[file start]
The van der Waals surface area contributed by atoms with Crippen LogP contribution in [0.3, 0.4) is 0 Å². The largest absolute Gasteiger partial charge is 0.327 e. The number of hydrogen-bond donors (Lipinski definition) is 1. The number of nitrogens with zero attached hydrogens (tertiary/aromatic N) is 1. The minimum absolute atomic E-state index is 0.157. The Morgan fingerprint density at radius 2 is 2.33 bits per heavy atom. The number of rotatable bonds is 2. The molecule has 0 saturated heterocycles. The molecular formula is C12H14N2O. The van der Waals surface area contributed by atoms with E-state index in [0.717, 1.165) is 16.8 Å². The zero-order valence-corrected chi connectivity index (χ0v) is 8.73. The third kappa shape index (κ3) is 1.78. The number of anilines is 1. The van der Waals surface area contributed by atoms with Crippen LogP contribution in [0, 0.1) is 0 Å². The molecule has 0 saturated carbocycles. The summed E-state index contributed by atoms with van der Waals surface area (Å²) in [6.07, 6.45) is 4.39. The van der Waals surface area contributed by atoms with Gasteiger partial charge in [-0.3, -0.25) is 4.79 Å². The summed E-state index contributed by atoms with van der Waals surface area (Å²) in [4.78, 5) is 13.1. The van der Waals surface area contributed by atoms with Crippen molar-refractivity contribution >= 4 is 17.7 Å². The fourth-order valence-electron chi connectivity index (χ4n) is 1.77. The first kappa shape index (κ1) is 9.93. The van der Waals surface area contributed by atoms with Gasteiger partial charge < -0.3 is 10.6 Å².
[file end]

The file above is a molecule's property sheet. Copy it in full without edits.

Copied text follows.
The van der Waals surface area contributed by atoms with Crippen LogP contribution in [0.3, 0.4) is 0 Å². The largest absolute Gasteiger partial charge is 0.327 e. The number of hydrogen-bond donors (Lipinski definition) is 1. The number of nitrogens with zero attached hydrogens (tertiary/aromatic N) is 1. The minimum absolute atomic E-state index is 0.157. The Morgan fingerprint density at radius 2 is 2.33 bits per heavy atom. The number of rotatable bonds is 2. The molecule has 0 saturated heterocycles. The molecular formula is C12H14N2O. The van der Waals surface area contributed by atoms with E-state index in [0.717, 1.165) is 16.8 Å². The zero-order valence-corrected chi connectivity index (χ0v) is 8.73. The third kappa shape index (κ3) is 1.78. The number of anilines is 1. The van der Waals surface area contributed by atoms with Crippen LogP contribution in [0, 0.1) is 0 Å². The molecule has 0 saturated carbocycles. The summed E-state index contributed by atoms with van der Waals surface area (Å²) in [6.07, 6.45) is 4.39. The van der Waals surface area contributed by atoms with Gasteiger partial charge in [-0.3, -0.25) is 4.79 Å². The summed E-state index contributed by atoms with van der Waals surface area (Å²) in [4.78, 5) is 13.1. The van der Waals surface area contributed by atoms with Crippen molar-refractivity contribution >= 4 is 17.7 Å². The fourth-order valence-electron chi connectivity index (χ4n) is 1.77. The first kappa shape index (κ1) is 9.93. The van der Waals surface area contributed by atoms with Gasteiger partial charge < -0.3 is 10.6 Å².